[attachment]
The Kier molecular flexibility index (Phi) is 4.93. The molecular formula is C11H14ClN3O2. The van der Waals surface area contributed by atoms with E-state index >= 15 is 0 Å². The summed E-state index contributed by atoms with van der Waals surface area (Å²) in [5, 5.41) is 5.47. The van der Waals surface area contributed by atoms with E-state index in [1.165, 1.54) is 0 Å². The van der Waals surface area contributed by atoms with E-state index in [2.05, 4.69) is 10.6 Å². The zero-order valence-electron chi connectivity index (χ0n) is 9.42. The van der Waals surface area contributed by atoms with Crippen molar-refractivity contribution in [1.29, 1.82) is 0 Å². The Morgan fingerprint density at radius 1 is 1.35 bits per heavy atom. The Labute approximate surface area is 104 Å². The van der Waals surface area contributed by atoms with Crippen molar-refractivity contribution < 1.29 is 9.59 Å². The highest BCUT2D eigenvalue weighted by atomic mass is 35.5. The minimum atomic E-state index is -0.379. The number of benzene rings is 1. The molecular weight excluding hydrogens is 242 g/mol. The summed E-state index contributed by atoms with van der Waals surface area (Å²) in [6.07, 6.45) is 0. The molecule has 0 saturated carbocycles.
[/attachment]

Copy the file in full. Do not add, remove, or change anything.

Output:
The Kier molecular flexibility index (Phi) is 4.93. The molecular formula is C11H14ClN3O2. The van der Waals surface area contributed by atoms with E-state index >= 15 is 0 Å². The summed E-state index contributed by atoms with van der Waals surface area (Å²) in [5, 5.41) is 5.47. The van der Waals surface area contributed by atoms with E-state index in [1.165, 1.54) is 0 Å². The van der Waals surface area contributed by atoms with E-state index in [2.05, 4.69) is 10.6 Å². The zero-order valence-electron chi connectivity index (χ0n) is 9.42. The van der Waals surface area contributed by atoms with Crippen molar-refractivity contribution in [1.29, 1.82) is 0 Å². The Morgan fingerprint density at radius 1 is 1.35 bits per heavy atom. The Labute approximate surface area is 104 Å². The van der Waals surface area contributed by atoms with Crippen molar-refractivity contribution < 1.29 is 9.59 Å². The highest BCUT2D eigenvalue weighted by atomic mass is 35.5. The minimum atomic E-state index is -0.379. The number of benzene rings is 1. The molecular weight excluding hydrogens is 242 g/mol. The summed E-state index contributed by atoms with van der Waals surface area (Å²) in [6.07, 6.45) is 0. The molecule has 0 saturated carbocycles.